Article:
This is long, and it’s rambling, and probably doesn’t make a ton of sense. So let me try to wrap it up with something a little more concrete.
I am reminded. Reminded of one of the first thoughts I had when we learned Ryan’s diagnosis. I’m not ashamed to say I thought almost immediately if we would ever watch a game together. On his first full day of life, I held him for three hours and watched a Michigan football game. Two years later, I wondered if there would ever be another one.
Not only have we crossed that threshold, many times in fact, it’s a more enjoyable experience than I ever could have imagined. My son doesn’t just watch a game. He experiences it, allows it to envelop him. He observes the crowd, does what it does. He seeks social contact with strangers around him because he knows they have this shared interest. He pays attention to tiny details. He’s keenly aware of game situations and able to jog his computer of a brain to instantly recall a time he’s seen something similar. He gets emotionally invested in the outcome, yet is quickly able to detach and move on when the game ends. When we go to games together, I watch him as much as I watch the game. I am keenly aware that he is experiencing it in a very different way than I am, and often I feel like I’m the one that’s missing out on something.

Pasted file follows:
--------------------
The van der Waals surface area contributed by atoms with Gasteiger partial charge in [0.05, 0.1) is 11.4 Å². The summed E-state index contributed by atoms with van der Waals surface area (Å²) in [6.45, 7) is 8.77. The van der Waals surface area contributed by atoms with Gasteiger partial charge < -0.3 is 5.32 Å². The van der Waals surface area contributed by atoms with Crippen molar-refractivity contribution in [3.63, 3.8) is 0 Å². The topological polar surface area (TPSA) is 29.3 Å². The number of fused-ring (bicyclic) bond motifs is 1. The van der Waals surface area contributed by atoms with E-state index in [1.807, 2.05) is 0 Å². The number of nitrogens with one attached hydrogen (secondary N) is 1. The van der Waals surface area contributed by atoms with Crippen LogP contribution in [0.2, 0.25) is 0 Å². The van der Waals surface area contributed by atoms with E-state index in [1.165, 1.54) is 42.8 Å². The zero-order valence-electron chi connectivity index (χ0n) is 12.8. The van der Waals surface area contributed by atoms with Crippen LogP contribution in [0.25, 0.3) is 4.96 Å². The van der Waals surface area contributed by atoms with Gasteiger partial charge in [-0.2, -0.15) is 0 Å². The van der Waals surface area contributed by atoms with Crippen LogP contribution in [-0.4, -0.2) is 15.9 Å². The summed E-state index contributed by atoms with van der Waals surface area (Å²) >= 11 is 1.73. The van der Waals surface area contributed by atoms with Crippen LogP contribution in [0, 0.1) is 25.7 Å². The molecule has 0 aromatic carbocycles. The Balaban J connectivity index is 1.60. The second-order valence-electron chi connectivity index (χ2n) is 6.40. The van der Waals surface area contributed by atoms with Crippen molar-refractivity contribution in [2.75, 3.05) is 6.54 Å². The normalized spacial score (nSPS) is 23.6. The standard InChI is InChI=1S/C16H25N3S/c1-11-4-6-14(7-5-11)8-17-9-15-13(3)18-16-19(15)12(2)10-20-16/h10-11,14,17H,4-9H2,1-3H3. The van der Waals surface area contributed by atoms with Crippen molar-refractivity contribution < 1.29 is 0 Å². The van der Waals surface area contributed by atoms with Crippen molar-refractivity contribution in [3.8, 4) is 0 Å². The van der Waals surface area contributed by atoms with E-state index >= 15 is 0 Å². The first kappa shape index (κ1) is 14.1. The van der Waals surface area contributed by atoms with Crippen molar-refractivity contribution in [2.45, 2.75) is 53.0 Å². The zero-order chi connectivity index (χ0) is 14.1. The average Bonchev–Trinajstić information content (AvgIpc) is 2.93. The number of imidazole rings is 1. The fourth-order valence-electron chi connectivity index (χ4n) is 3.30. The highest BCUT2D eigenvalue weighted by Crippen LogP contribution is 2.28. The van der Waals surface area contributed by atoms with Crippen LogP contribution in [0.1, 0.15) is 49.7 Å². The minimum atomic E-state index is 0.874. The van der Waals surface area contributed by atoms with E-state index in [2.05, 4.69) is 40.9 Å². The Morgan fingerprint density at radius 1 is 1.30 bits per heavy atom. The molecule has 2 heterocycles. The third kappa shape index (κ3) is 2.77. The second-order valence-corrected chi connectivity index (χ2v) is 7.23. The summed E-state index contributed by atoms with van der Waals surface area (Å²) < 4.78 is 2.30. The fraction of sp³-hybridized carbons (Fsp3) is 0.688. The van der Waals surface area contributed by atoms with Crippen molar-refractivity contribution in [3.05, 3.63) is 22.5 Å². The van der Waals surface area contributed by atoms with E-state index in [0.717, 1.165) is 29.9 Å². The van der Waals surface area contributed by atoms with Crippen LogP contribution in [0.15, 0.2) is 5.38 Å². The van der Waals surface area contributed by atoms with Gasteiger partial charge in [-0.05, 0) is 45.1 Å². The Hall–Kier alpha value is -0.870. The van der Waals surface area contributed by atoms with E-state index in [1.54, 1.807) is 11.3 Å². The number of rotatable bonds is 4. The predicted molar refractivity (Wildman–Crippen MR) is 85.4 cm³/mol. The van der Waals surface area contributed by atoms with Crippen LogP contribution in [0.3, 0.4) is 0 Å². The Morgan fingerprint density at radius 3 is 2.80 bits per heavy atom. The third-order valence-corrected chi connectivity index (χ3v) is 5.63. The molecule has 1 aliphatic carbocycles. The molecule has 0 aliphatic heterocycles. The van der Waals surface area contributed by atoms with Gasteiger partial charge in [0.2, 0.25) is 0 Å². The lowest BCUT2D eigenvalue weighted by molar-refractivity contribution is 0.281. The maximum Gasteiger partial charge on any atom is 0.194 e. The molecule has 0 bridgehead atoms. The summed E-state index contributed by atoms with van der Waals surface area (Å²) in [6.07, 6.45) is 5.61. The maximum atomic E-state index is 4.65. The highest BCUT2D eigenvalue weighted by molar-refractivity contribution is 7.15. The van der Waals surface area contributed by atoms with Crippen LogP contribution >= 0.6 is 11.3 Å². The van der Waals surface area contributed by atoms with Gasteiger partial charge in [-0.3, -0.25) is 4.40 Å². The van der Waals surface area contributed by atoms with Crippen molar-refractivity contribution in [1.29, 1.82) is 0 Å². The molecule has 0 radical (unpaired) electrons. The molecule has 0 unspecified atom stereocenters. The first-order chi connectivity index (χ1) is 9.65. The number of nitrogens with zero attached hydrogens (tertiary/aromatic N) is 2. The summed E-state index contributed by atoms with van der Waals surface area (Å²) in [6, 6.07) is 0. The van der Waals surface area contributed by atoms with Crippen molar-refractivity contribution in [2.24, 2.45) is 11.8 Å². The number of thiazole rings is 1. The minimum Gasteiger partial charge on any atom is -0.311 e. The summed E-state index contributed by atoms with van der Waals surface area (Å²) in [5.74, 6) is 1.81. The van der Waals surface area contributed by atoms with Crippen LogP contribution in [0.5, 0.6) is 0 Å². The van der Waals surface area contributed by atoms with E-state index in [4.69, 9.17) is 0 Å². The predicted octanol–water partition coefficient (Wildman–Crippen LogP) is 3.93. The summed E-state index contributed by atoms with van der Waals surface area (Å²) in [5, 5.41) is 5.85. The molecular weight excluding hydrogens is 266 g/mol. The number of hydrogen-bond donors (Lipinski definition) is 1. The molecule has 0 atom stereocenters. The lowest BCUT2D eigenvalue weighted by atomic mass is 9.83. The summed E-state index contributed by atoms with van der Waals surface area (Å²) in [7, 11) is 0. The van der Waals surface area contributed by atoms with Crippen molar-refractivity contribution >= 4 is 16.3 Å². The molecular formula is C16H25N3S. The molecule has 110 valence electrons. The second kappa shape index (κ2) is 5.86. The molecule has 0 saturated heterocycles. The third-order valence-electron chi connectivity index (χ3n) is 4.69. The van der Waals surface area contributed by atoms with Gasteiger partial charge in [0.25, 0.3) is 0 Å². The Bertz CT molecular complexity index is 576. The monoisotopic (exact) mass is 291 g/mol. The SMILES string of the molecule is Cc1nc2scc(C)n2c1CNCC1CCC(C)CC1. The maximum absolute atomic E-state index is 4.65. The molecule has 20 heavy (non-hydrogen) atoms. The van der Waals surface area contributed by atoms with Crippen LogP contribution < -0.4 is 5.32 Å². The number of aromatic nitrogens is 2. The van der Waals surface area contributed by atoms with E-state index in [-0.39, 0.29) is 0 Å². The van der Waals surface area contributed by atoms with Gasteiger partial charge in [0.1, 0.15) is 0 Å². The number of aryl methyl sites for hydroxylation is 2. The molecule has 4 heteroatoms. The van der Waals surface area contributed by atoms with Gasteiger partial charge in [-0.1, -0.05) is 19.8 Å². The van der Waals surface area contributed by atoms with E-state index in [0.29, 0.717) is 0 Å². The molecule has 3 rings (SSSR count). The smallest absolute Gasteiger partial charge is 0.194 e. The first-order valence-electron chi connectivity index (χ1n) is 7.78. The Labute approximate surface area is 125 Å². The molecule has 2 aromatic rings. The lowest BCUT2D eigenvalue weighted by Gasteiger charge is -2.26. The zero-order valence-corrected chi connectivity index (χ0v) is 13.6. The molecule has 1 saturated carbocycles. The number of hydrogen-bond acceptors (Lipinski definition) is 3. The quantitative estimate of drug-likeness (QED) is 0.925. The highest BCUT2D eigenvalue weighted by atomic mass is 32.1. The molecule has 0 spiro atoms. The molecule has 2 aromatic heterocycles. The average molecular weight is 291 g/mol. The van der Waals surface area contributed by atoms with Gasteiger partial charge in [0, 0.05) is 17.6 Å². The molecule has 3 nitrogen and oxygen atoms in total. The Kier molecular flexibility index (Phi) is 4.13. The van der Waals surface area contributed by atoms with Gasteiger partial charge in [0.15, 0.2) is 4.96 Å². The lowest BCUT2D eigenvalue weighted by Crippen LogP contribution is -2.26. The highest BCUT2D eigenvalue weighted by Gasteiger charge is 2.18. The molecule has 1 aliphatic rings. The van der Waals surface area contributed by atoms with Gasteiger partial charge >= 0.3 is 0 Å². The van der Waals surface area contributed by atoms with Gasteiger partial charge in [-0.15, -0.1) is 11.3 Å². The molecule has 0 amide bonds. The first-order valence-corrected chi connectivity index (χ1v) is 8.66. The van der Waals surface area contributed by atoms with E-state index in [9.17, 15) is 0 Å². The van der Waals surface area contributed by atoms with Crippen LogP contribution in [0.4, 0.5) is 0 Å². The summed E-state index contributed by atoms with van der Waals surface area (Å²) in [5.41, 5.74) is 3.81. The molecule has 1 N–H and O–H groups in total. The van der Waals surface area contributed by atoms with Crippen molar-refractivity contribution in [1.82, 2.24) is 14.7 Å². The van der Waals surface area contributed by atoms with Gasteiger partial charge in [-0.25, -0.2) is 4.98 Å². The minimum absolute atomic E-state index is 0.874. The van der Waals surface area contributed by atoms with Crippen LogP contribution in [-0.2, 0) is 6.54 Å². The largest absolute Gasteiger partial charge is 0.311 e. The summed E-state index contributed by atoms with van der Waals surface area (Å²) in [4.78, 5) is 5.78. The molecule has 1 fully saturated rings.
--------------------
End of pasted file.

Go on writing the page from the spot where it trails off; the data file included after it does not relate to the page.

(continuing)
It is World Autism Awareness Day 2014, and this is what I believe.